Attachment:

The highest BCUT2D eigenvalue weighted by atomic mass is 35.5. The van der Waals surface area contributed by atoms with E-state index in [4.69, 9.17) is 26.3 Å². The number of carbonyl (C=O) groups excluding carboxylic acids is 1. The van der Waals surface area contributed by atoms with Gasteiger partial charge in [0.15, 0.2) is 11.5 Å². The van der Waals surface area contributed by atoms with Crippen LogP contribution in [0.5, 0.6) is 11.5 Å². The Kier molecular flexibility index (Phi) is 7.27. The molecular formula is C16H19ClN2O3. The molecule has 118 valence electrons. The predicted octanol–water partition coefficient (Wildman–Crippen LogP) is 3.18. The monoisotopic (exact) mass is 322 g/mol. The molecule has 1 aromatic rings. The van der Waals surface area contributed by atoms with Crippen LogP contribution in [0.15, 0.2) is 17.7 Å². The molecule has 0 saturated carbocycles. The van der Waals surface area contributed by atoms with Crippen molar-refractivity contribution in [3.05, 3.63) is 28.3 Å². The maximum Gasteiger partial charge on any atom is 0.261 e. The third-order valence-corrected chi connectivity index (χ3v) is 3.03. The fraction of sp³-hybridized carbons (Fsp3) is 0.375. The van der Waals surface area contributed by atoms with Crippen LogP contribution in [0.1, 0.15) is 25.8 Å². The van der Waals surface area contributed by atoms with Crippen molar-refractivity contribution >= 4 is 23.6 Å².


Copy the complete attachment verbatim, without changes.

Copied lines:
The highest BCUT2D eigenvalue weighted by atomic mass is 35.5. The van der Waals surface area contributed by atoms with E-state index in [4.69, 9.17) is 26.3 Å². The number of carbonyl (C=O) groups excluding carboxylic acids is 1. The van der Waals surface area contributed by atoms with Gasteiger partial charge in [0.15, 0.2) is 11.5 Å². The van der Waals surface area contributed by atoms with Crippen LogP contribution in [0.5, 0.6) is 11.5 Å². The Kier molecular flexibility index (Phi) is 7.27. The molecular formula is C16H19ClN2O3. The molecule has 118 valence electrons. The predicted octanol–water partition coefficient (Wildman–Crippen LogP) is 3.18. The monoisotopic (exact) mass is 322 g/mol. The molecule has 1 aromatic rings. The van der Waals surface area contributed by atoms with Crippen LogP contribution in [0.15, 0.2) is 17.7 Å². The molecule has 0 saturated carbocycles. The van der Waals surface area contributed by atoms with Crippen molar-refractivity contribution in [3.05, 3.63) is 28.3 Å². The maximum Gasteiger partial charge on any atom is 0.261 e. The third-order valence-corrected chi connectivity index (χ3v) is 3.03. The fraction of sp³-hybridized carbons (Fsp3) is 0.375. The van der Waals surface area contributed by atoms with Crippen LogP contribution in [0.1, 0.15) is 25.8 Å². The van der Waals surface area contributed by atoms with Crippen molar-refractivity contribution >= 4 is 23.6 Å².